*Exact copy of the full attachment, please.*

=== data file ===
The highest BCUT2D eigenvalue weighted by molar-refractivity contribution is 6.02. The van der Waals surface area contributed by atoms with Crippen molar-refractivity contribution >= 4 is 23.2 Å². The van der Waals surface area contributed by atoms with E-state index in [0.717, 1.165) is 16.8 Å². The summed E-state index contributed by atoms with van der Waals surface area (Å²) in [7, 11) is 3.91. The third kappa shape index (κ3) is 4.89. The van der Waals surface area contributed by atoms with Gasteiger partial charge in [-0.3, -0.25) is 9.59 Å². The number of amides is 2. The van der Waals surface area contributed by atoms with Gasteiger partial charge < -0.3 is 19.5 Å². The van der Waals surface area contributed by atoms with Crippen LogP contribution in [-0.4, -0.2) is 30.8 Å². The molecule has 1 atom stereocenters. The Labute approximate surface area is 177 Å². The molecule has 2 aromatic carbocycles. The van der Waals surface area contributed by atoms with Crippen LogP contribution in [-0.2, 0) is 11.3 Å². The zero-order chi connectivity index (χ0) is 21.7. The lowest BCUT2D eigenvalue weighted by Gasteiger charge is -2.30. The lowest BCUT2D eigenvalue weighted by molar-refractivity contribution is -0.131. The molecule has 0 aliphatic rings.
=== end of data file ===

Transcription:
The highest BCUT2D eigenvalue weighted by molar-refractivity contribution is 6.02. The van der Waals surface area contributed by atoms with Crippen molar-refractivity contribution >= 4 is 23.2 Å². The van der Waals surface area contributed by atoms with E-state index in [0.717, 1.165) is 16.8 Å². The summed E-state index contributed by atoms with van der Waals surface area (Å²) in [7, 11) is 3.91. The third kappa shape index (κ3) is 4.89. The van der Waals surface area contributed by atoms with Gasteiger partial charge in [-0.3, -0.25) is 9.59 Å². The number of amides is 2. The van der Waals surface area contributed by atoms with Gasteiger partial charge < -0.3 is 19.5 Å². The van der Waals surface area contributed by atoms with Crippen LogP contribution in [-0.4, -0.2) is 30.8 Å². The molecule has 1 atom stereocenters. The Labute approximate surface area is 177 Å². The molecule has 2 aromatic carbocycles. The van der Waals surface area contributed by atoms with Crippen LogP contribution in [-0.2, 0) is 11.3 Å². The zero-order chi connectivity index (χ0) is 21.7. The lowest BCUT2D eigenvalue weighted by Gasteiger charge is -2.30. The lowest BCUT2D eigenvalue weighted by molar-refractivity contribution is -0.131. The molecule has 0 aliphatic rings.